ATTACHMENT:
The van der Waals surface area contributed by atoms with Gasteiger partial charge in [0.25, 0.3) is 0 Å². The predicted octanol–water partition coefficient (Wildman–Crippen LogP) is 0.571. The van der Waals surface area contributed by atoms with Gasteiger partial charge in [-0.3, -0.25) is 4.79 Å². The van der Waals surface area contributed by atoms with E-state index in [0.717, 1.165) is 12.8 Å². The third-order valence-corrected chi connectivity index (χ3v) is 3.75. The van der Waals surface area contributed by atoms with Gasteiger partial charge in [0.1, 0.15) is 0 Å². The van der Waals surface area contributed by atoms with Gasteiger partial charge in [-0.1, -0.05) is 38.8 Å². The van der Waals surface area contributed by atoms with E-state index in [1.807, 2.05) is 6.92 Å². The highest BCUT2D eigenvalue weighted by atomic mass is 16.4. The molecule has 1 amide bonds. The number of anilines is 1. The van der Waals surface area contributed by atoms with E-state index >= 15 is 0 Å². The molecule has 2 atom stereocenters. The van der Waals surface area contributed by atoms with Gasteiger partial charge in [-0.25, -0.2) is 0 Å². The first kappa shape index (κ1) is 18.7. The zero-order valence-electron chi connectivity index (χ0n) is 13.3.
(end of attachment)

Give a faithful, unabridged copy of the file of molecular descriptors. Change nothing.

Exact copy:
The van der Waals surface area contributed by atoms with Gasteiger partial charge in [0.25, 0.3) is 0 Å². The predicted octanol–water partition coefficient (Wildman–Crippen LogP) is 0.571. The van der Waals surface area contributed by atoms with Gasteiger partial charge in [-0.3, -0.25) is 4.79 Å². The van der Waals surface area contributed by atoms with E-state index in [0.717, 1.165) is 12.8 Å². The third-order valence-corrected chi connectivity index (χ3v) is 3.75. The van der Waals surface area contributed by atoms with Gasteiger partial charge in [0.1, 0.15) is 0 Å². The van der Waals surface area contributed by atoms with Gasteiger partial charge in [-0.1, -0.05) is 38.8 Å². The van der Waals surface area contributed by atoms with E-state index in [1.807, 2.05) is 6.92 Å². The highest BCUT2D eigenvalue weighted by atomic mass is 16.4. The molecule has 1 amide bonds. The number of anilines is 1. The van der Waals surface area contributed by atoms with E-state index >= 15 is 0 Å². The molecule has 2 atom stereocenters. The van der Waals surface area contributed by atoms with Gasteiger partial charge in [-0.25, -0.2) is 0 Å². The first kappa shape index (κ1) is 18.7. The zero-order valence-electron chi connectivity index (χ0n) is 13.3.